Some people like to endlessly point out when the Cubs get lucky, and there’s nothing wrong with that: it’s good to know when you might be about to fall off a cliff. But looking at team-wide luck-indicator stats like BAbip (batting average on balls in play) sometimes obscures individual performances. I want to look at the three Cubs starters with significant track records (Z, Lilly, and Marquis), compare their important 2007 stats (Ks, BBs, HRs, and BAbip) to their career numbers, and then assess whether they’ve been lucky or good (or both). I’ll start with Z:

2007: K/9=7.68, BB/9=3.90, HR/9=1.07, BAbip=.262

Career: K/9=7.93, BB/9=4.09, HR/9=.74, BAbip=.272

The strikeouts are down a little, though not too much, and the walks are down a little as well, compared to career numbers. Compared to last year, when Carlos struck out 8.83 and walked 4.84 per 9 IP, both numbers are pretty low. The HR/9 number is strikingly higher than his career norm, though last year’s .84 HR/9 was also a little high. The BAbip indicates that Carlos has been a little lucky, but not that much; were he having a “normal” Carlos year, he would have given up about 4 more hits to this point. (Incidentally, I think for pitchers with a significant track record, it’s more useful to compare BAbip to career norms rather than current league numbers. I realize that offensive contexts change and that there is some evidence that pitchers have little control over BAbip, but I also believe that very good pitchers–Carlos, Maddux, some others–do have some control. Carlos has posted BAbips well below league average for the last four years, and I don’t think that’s just luck. When coupled with his K numbers, it points to a pitcher whose movement on the ball makes it hard for hitters to make solid contact, leading to a lot of misses and weakly hit balls in play.)

What to make of this? Well, I think it should be pretty clear that Carlos is (mostly) being Carlos. Since the Barrett punching incident, Carlos has posted the following rates in 10 starts and 69.1 IP:

K/9=9.22, BB/9=3.63, HR/9=.52, BAbip=.193

He should have given up a few more hits in this time (about 12), but the home run, strikeout, and walk rates are great, and sort of indicate that last year’s walk-fest may have been an aberration. So while there will probably be a bit of a regression in BAbip, I expect Carlos to finish the year with great numbers–maybe Cy Young great. Conclusion: mostly good, a little lucky.

Onto Ted Lilly:

2007: K/9=7.33, BB/9=2.17, HR/9=.95, BAbip=.263

Career: K/9=7.64, BB/9=3.49, HR/9=1.33, BAbip=.280

The obvious differences here are the walk and homer numbers. The BAbip indicates a certain degree of luck, though not much,–Lilly “should” have given up something like 6 or 7 more hits all year so far–and the strikeout numbers are right in line with career norms. So what to make of this? Has Lilly, at 31, really learned better control, and thus cut down on his walk and home run numbers? My (perhaps naive) hypothesis is this: in moving from a tough league and a somewhat tough division to a bad league and really bad division, Lilly has been facing lesser competition, and has had to be less “fine” with his pitches, challenging hitters more often. As a result, he hasn’t walked as many people. The drop in home runs is attributable to the weaker competition. Now, is this true? I don’t have the time to definitively answer this question, but I can tell you this: last year, Lilly gave up 28 homers in 181.2 IP–a rate of 1.39 HR/9. He gave up 21 of those to the Angels, Red Sox, White Sox, Tigers, Twins, Yankees, A’s, and Blue Jays–in other words, to the good AL teams. His HR/9 rate against all other opponents was .62. I think Ted Lilly is the answer to the question “what happens when a slightly-better-than-average AL pitcher moves to the NL?” Conclusion: good, and smart for changing leagues.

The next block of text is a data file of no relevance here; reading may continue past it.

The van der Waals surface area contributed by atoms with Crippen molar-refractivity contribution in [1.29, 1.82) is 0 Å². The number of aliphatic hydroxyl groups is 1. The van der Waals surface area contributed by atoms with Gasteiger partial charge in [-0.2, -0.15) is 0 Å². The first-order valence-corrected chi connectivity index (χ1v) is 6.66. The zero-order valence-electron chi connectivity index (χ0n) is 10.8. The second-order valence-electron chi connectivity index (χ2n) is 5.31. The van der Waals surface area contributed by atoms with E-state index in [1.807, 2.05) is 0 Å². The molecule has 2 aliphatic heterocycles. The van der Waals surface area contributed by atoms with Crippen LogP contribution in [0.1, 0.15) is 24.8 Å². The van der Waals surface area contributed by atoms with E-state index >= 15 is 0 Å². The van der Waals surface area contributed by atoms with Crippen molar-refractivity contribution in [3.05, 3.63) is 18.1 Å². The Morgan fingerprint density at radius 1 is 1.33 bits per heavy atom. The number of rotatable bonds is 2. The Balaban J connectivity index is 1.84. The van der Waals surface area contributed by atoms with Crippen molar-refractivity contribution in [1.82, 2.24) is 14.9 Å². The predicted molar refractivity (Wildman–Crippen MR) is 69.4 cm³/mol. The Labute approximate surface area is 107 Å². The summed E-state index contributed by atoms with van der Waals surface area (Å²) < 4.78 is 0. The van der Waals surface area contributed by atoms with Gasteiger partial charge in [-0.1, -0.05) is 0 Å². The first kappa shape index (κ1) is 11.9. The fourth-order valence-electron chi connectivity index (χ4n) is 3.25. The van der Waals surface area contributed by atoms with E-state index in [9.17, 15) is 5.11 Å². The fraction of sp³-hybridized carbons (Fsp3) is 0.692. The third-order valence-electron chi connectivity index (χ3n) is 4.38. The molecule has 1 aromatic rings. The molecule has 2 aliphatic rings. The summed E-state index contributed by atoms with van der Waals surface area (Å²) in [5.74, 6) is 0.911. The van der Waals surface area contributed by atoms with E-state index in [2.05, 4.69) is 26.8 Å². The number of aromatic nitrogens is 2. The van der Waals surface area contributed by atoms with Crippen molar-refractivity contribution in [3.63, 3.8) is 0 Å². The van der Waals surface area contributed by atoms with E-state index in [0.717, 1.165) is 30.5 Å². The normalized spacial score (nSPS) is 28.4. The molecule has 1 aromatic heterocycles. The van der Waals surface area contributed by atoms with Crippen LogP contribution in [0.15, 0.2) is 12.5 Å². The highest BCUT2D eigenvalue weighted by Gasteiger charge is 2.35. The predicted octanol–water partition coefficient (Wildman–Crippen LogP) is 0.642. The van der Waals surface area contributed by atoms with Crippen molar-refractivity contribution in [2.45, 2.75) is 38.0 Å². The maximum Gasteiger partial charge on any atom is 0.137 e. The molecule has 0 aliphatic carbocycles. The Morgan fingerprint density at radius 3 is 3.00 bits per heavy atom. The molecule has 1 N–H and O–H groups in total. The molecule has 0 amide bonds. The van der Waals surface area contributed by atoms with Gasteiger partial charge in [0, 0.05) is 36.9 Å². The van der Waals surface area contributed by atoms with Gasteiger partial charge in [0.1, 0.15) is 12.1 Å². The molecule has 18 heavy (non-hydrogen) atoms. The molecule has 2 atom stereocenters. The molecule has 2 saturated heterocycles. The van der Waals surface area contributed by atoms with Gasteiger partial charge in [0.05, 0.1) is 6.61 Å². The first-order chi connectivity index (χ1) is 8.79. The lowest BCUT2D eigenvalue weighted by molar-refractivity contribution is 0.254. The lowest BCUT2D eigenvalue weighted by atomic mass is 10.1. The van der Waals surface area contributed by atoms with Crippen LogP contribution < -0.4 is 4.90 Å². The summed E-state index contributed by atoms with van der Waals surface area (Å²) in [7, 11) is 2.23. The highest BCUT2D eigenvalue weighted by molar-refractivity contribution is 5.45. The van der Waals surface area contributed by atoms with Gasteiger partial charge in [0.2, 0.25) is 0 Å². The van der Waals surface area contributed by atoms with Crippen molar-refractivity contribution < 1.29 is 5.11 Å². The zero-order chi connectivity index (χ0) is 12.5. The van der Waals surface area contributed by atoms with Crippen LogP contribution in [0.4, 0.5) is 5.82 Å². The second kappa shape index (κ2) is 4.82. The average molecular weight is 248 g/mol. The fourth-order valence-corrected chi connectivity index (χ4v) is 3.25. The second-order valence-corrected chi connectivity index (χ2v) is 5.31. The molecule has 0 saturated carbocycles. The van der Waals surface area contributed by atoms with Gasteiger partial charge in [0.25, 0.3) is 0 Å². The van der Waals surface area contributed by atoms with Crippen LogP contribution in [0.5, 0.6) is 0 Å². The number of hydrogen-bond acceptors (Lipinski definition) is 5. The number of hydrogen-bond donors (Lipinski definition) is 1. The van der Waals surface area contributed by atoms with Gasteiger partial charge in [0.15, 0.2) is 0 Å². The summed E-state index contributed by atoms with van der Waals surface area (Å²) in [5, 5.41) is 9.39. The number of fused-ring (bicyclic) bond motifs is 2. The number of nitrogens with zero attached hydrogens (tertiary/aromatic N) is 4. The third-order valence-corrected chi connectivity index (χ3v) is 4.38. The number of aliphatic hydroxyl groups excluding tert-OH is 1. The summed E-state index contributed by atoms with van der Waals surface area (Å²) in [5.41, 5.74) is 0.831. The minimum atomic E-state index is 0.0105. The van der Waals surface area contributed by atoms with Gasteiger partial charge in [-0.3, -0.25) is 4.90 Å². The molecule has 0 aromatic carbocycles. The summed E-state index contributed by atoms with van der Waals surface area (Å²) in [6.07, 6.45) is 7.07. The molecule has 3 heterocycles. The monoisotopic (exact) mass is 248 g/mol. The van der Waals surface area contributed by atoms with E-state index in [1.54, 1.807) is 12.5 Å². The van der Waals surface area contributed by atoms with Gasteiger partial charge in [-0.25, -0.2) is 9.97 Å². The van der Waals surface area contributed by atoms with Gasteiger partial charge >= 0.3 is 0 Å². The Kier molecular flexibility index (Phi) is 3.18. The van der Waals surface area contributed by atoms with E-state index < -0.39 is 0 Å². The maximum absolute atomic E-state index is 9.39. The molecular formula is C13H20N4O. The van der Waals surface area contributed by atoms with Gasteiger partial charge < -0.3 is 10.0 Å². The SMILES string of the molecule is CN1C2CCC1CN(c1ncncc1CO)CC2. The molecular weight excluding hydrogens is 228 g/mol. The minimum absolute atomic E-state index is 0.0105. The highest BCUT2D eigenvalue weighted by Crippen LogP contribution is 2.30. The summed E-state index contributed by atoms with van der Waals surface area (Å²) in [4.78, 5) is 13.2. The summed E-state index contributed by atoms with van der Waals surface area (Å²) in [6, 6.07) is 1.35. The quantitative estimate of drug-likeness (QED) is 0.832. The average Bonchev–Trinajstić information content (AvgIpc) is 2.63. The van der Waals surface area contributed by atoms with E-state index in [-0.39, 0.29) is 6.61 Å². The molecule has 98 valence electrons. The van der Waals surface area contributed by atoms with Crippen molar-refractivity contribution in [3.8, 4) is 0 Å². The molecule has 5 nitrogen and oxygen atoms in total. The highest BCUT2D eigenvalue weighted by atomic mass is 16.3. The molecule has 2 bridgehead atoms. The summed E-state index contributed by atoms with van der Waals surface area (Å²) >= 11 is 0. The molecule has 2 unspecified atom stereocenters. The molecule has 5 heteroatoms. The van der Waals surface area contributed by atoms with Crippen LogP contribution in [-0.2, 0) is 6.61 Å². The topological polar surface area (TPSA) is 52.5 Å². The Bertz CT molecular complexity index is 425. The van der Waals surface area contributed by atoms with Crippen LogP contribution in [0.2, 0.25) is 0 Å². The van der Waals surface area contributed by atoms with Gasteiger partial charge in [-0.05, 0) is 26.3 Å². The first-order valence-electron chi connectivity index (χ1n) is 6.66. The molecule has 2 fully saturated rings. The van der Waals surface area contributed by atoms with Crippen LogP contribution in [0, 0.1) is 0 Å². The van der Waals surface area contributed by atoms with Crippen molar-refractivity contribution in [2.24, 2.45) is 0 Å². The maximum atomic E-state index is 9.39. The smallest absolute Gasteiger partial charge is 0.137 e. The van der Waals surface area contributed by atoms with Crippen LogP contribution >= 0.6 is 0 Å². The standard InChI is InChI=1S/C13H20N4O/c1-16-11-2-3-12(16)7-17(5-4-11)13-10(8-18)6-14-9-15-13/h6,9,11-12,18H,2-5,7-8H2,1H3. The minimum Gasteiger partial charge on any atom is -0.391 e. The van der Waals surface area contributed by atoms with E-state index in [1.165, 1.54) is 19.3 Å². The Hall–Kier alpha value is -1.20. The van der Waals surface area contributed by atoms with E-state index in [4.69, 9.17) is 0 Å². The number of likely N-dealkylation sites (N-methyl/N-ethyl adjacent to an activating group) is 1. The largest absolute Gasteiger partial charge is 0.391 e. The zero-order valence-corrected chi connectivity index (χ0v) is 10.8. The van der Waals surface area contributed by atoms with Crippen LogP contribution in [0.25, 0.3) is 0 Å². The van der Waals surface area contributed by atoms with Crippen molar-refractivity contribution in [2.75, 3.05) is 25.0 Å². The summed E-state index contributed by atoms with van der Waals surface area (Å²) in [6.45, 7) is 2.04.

Now for Marquis:

2007: K/9=5.15, BB/9=3.46, HR/9=1.08, BAbip=.249

Career: K/9=5.42, BB/9=3.48, HR/9=1.26, BAbip=.282

Uh oh. Same strikeout and walk numbers, pretty much, as he has shown in the past. The homer numbers are down–could it be the persistent incoming wind at Wrigley?

HR/9 at home in 2007: .67

HR/9 on road in 2007: 1.64

So, yes. Actually, Marquis has been pretty terrible on the road, walking more than he’s struck out in 49.1 IP. His BAbip also indicates that he’s been very lucky; he should have given up about 12 more hits over the course of the season. I have to think that Jason should be thanking his lucky stars for that Wrigley wind blowing in. Still, I’ll take him as a fifth starter. Conclusion: lucky, lucky, lucky.

So there you have it: our 1-2 veteran punch is “for real,” while our #5 starter is a little flukey. Hill and Marshall don’t have enough innings pitched in the majors to say too much, although Hill’s .251 BAbip seems to be a little lucky. Still, we have a rotation with three pitchers of solidly above-average ability, one with average ability, and one whose ability is not yet clear. I’ll take that.